Tribeca Film Festival Celebrates 25th Anniversary of Quentin Tarantino’s ‘Reservoir Dogs’

Quentin Tarantino provided his own 35 mm print for the 25th anniversary screening of “Reservoir Dogs” at The Tribeca Film Festival Friday evening at the Beacon Theater. The print is sensational and the bloody scenes are even more vividly red. Following the screening, Tarantino, Michael Madsen, Harvey Kettle, Steve Buscemi and Tim Roth reunited for a panel that was as funny as it was epic. Moderated by entertainment writer Lynn Hirschberg, the event was a chance for the actors to reminisce and tell terrific stories about the shooting of the iconic film.

Tarantino told the crowd as he took the stage, “Except for all your cell phones, you guys were a great audience.” Reservoir Dogs is about a jewelry heist gone wrong. The crime is committed by a bunch of bunglers, strangers who know each other only by their invented names, which are colors.

Once Harvey Kettle came onboard to play Mr. White and later also became a producer, the movie got rolling said the director.

“A lot of wild people came in to read for the part of Mr. Blonde, including Tom Waits,” said Tarantino. Waits even commented that Tarantino’s script was “poetic.” Tarantino mimed Waits’ raspy voice. But the part was Madsen’s, who initially wanted the part of Mr. Pink. “I told him you’re either Mr. Blonde or you’re not in the movie,” Tarantino told him.

They then decided they needed a New York actor to round out the cast. “One weekend we fly to New York,” said Tarantino. “Harvey was in first class. We were in coach. Harvey goes, “‘Yeah, you know, I guess in a perfect world there’d be no such thing as first class. Since then, I’m going to fly first class.’”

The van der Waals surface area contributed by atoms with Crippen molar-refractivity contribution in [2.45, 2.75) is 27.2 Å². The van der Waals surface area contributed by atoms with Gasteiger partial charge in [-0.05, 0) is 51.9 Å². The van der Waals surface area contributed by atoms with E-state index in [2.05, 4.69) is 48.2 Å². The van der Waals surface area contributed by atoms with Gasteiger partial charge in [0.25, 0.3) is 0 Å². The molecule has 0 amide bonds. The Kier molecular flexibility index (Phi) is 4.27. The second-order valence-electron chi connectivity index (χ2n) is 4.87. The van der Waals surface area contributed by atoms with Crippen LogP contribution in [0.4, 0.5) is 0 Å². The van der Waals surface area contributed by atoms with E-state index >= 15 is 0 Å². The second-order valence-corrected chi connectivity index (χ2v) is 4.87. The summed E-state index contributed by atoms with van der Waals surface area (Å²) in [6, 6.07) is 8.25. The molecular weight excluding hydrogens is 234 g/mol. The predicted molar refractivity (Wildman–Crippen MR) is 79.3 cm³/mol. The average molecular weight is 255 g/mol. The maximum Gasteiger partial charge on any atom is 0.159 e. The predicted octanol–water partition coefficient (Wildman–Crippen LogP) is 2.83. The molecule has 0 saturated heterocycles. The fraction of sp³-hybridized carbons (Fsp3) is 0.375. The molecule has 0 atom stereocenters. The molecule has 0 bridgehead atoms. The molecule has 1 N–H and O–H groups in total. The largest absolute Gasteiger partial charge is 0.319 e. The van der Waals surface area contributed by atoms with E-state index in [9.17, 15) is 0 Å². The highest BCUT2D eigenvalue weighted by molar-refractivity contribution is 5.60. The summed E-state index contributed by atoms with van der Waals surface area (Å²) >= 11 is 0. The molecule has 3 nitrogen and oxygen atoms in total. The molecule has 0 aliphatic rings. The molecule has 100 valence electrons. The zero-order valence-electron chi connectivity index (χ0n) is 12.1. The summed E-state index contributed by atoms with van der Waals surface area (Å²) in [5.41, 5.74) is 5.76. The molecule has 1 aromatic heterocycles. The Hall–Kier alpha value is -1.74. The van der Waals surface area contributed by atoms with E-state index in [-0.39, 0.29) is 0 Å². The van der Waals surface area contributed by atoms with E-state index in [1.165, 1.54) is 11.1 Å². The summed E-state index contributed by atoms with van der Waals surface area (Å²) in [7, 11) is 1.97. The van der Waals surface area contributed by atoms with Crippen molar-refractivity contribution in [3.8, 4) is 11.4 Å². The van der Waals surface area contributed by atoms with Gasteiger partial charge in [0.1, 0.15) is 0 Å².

“We met with a bunch of New York actors and that’s where we got Steve, our Mr. Pink,” Tarantino said.

“I’m always reminding Steve Buscemi that he owes me his career,” Keitel cracked.

They sent Tim Roth the script. “You were like this budding art film superstar,” Tarantino said of Roth, adding, “I didn’t want ‘Reservoir Dogs’ to be a straight to video genre movie. I wanted it to play at all the art houses. I wanted it to be a genre-based art movie like ‘Blood Simple.’”

Quentin Tarantino on the set of RESERVOIR DOGS.

“But that’s an unusual aim, an unusual want,” said Roth. “What happened to me with this film in particular, and that’s why it’s quite enjoyable or nerve-wracking tonight, because it was actually a complete shift in my life.” Roth said the five-week shoot and the two-week rehearsal period was a big commitment. “Then you step back and then you pray that it’s going to be as good as this is… And then it just turned my life on its head completely.I wasn’t expecting it. Didn’t know it. Loved the dialogue. Thought it was fucking great. Met this guy (pointed to Quentin)I and we dug right into it, strangely.Also met my missus shooting it.”